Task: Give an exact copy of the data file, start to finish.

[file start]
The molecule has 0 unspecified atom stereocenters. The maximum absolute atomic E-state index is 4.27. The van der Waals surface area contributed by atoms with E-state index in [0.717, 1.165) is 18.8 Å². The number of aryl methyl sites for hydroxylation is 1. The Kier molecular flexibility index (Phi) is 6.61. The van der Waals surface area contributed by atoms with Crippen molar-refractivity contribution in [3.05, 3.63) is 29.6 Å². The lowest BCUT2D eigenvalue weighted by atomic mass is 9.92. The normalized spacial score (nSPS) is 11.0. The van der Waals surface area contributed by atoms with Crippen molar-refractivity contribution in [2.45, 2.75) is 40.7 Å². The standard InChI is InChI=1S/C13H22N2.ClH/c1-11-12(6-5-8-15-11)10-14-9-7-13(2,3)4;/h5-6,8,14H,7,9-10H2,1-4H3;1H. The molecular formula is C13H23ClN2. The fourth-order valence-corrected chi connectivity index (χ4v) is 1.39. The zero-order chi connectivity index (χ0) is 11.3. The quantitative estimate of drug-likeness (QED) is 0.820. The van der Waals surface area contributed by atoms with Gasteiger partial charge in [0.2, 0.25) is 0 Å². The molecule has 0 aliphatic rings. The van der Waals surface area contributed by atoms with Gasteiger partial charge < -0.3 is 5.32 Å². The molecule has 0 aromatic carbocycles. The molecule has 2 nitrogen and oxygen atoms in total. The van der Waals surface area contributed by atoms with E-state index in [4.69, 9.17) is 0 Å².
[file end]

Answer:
The molecule has 0 unspecified atom stereocenters. The maximum absolute atomic E-state index is 4.27. The van der Waals surface area contributed by atoms with E-state index in [0.717, 1.165) is 18.8 Å². The number of aryl methyl sites for hydroxylation is 1. The Kier molecular flexibility index (Phi) is 6.61. The van der Waals surface area contributed by atoms with Crippen molar-refractivity contribution in [3.05, 3.63) is 29.6 Å². The lowest BCUT2D eigenvalue weighted by atomic mass is 9.92. The normalized spacial score (nSPS) is 11.0. The van der Waals surface area contributed by atoms with Crippen molar-refractivity contribution in [2.45, 2.75) is 40.7 Å². The standard InChI is InChI=1S/C13H22N2.ClH/c1-11-12(6-5-8-15-11)10-14-9-7-13(2,3)4;/h5-6,8,14H,7,9-10H2,1-4H3;1H. The molecular formula is C13H23ClN2. The fourth-order valence-corrected chi connectivity index (χ4v) is 1.39. The zero-order chi connectivity index (χ0) is 11.3. The quantitative estimate of drug-likeness (QED) is 0.820. The van der Waals surface area contributed by atoms with Gasteiger partial charge in [0.2, 0.25) is 0 Å². The molecule has 0 aliphatic rings. The van der Waals surface area contributed by atoms with Gasteiger partial charge < -0.3 is 5.32 Å². The molecule has 0 aromatic carbocycles. The molecule has 2 nitrogen and oxygen atoms in total. The van der Waals surface area contributed by atoms with E-state index in [4.69, 9.17) is 0 Å².